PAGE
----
Machine Learning

You might not realize it, but machine learning is already a part of your daily life. Millions of online decisions are powered not by humans, but by algorithms, like the product recommendations you receive on Amazon, the surge price of your ride-share, or the content you see on your Twitter or Instagram feed.

While these algorithms might seem mysterious, or even scarily accurate in some cases, they have been derived from the hard work of data scientists and machine learning specialists. With a close relationship to the application of artificial intelligence and computational statistics, there has never been a better time to learn this in-demand skillset. Don’t take our word for it: Indeed named Machine Learning Engineer as the “best job in the U.S.,” with a 344 percent growth rate in job openings and average base salary of $146,085.

Keep reading if you’re interested to learn more about this booming industry sector and the best way to acquire skills to level up your career path in machine learning.

What is Machine Learning?

If you’re new to the field, the easiest way to think about ML is the use of statistics to find patterns within data. The “machine” aspect comes into play because it is computers detecting those patterns and improving user experience through artificial intelligence. Platforms attempt to extract as much information as possible from you— what you buy, what links you click, which content you react to— in order to make highly educated guesses about your future behavior or habits. This is where the practice of “big data” and automation comes in.

The two main techniques of machine learning are supervised and unsupervised learning. In the first, ML engineers develop an algorithm by building a model based on sample “training data,” which the computer uses to “teach” itself predicted outcomes. In the second, computers find unknown data patterns by finding a structure in unlabeled data, common in clustering tasks.

If this is all starting to sound a little abstract (or sci-fi!), that’s OK. Let’s dive into some practical applications of machine learning.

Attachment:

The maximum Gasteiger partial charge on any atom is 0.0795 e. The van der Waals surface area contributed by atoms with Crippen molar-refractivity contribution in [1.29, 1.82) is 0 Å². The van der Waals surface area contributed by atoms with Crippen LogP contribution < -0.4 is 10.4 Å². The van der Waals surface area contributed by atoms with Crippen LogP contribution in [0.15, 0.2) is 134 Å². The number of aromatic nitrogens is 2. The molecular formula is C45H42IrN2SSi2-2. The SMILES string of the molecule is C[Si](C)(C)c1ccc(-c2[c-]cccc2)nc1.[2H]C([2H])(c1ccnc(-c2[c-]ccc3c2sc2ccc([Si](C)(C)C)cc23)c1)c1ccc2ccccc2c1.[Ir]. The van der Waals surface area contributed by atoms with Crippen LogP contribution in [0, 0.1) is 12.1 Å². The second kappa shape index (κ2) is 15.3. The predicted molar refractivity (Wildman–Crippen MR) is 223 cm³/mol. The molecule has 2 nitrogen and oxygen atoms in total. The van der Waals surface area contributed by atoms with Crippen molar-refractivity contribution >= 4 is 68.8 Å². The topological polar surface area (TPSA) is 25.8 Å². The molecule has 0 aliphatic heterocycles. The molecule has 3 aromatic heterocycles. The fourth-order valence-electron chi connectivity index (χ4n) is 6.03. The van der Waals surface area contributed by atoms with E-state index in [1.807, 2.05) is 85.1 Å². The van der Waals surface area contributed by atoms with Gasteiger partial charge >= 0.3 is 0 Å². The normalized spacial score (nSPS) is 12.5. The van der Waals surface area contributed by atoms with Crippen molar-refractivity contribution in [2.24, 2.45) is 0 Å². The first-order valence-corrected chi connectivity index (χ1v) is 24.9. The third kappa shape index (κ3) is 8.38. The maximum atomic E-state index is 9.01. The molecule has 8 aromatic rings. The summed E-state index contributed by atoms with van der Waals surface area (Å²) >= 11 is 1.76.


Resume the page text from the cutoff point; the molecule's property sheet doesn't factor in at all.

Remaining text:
Why is Machine Learning Useful?

As you might have surmised from the amount of algorithms and recommendations you come across, there are a number of practical problems machine learning can solve. Just a few areas ML is put into practice are:

  • Search Queries – Google uses the massive data it collects to create auto-complete suggestions and tailor results to highly useful content. “Deep learning,” which uses user data and natural language processing, is another technique used by google to filter out spam results
  • Marketing – ML tech can increase a marketer’s ability to deliver personalized content and optimize their targeting accuracy across the web. New analysis models can reduce customer churn with predictive risk models and analyzing customer sentiment. We’re even seeing the early rise of automated copywriting programs.
  • Product Recommendations – As touched on above, major retailers like Walmart and Amazon, as well as boutique brands, are all racing to improve customer experience and increase revenue by offering recommendations most likely to lead to a sale. ML algorithms also power streaming services, like Youtube and Spotify, with Netflix even offering a $1 million prize at one point, to the team that could develop the most accurate recommendation algorithm.
  • Fraud Detection – Banking giants and ecommerce platforms are increasingly turning to machine learning techniques to evaluate the likelihood that individuals and accounts are fraudulent. In real-time, ML can identify threats with increased accuracy and put the brakes on PayPal or banking transfers, as well as identity and credit card theft and document forgery.
  • Autonomous Vehicles – Google, Tesla and Uber have all invested billions towards computer vision and object tracking technology for the next generation of self-driving cars, drones and planes. Even before we can all sit back and let our vehicles drive us, ML is increasingly in use in crash prevention and cruise control tech in cars today.